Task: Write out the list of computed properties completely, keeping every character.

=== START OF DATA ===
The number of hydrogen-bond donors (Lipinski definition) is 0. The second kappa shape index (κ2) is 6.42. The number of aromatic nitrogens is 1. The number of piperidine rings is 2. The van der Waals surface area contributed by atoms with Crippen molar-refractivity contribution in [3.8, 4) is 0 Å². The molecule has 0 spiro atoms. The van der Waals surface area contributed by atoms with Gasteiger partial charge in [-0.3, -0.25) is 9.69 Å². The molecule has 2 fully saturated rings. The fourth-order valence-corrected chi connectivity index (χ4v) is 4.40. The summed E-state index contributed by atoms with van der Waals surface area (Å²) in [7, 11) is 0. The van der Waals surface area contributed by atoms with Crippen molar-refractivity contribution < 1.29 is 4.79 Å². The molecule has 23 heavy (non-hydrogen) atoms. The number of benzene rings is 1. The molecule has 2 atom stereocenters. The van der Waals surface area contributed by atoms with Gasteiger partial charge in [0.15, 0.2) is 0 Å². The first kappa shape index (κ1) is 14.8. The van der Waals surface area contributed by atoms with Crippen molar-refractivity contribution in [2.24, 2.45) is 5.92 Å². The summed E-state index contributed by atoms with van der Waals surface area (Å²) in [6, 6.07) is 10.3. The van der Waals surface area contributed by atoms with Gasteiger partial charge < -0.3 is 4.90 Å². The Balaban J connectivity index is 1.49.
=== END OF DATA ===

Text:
The number of hydrogen-bond donors (Lipinski definition) is 0. The second kappa shape index (κ2) is 6.42. The number of aromatic nitrogens is 1. The number of piperidine rings is 2. The van der Waals surface area contributed by atoms with Crippen molar-refractivity contribution in [3.8, 4) is 0 Å². The molecule has 0 spiro atoms. The van der Waals surface area contributed by atoms with Gasteiger partial charge in [-0.3, -0.25) is 9.69 Å². The molecule has 2 fully saturated rings. The fourth-order valence-corrected chi connectivity index (χ4v) is 4.40. The summed E-state index contributed by atoms with van der Waals surface area (Å²) in [7, 11) is 0. The van der Waals surface area contributed by atoms with Crippen molar-refractivity contribution < 1.29 is 4.79 Å². The molecule has 23 heavy (non-hydrogen) atoms. The number of benzene rings is 1. The molecule has 2 atom stereocenters. The van der Waals surface area contributed by atoms with Gasteiger partial charge in [0.15, 0.2) is 0 Å². The first kappa shape index (κ1) is 14.8. The van der Waals surface area contributed by atoms with Crippen molar-refractivity contribution in [2.24, 2.45) is 5.92 Å². The summed E-state index contributed by atoms with van der Waals surface area (Å²) in [6, 6.07) is 10.3. The van der Waals surface area contributed by atoms with Gasteiger partial charge < -0.3 is 4.90 Å². The Balaban J connectivity index is 1.49.